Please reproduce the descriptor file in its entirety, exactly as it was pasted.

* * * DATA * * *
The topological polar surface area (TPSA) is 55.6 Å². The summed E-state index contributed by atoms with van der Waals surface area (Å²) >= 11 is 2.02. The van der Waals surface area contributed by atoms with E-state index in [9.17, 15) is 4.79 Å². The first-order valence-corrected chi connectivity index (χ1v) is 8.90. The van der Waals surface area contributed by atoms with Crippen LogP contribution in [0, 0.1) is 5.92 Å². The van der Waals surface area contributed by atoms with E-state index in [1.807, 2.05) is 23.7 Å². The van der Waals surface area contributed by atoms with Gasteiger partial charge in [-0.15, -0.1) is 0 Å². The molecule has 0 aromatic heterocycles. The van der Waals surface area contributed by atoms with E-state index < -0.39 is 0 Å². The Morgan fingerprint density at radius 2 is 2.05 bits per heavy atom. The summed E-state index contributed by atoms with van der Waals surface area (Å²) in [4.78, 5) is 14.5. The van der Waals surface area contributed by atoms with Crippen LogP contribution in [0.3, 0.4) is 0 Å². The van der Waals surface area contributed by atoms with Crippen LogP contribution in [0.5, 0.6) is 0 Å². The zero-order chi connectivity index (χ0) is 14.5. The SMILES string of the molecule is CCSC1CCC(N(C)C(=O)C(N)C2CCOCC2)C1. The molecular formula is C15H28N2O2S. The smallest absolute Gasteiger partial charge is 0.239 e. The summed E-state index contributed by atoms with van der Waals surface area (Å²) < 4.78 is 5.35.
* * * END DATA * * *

The topological polar surface area (TPSA) is 55.6 Å². The summed E-state index contributed by atoms with van der Waals surface area (Å²) >= 11 is 2.02. The van der Waals surface area contributed by atoms with E-state index in [9.17, 15) is 4.79 Å². The first-order valence-corrected chi connectivity index (χ1v) is 8.90. The van der Waals surface area contributed by atoms with Crippen LogP contribution in [0, 0.1) is 5.92 Å². The van der Waals surface area contributed by atoms with E-state index in [1.807, 2.05) is 23.7 Å². The van der Waals surface area contributed by atoms with Gasteiger partial charge in [-0.15, -0.1) is 0 Å². The molecule has 0 aromatic heterocycles. The van der Waals surface area contributed by atoms with E-state index < -0.39 is 0 Å². The Morgan fingerprint density at radius 2 is 2.05 bits per heavy atom. The summed E-state index contributed by atoms with van der Waals surface area (Å²) in [4.78, 5) is 14.5. The van der Waals surface area contributed by atoms with Crippen LogP contribution in [0.3, 0.4) is 0 Å². The van der Waals surface area contributed by atoms with Crippen LogP contribution in [0.5, 0.6) is 0 Å². The zero-order chi connectivity index (χ0) is 14.5. The SMILES string of the molecule is CCSC1CCC(N(C)C(=O)C(N)C2CCOCC2)C1. The molecular formula is C15H28N2O2S. The smallest absolute Gasteiger partial charge is 0.239 e. The summed E-state index contributed by atoms with van der Waals surface area (Å²) < 4.78 is 5.35.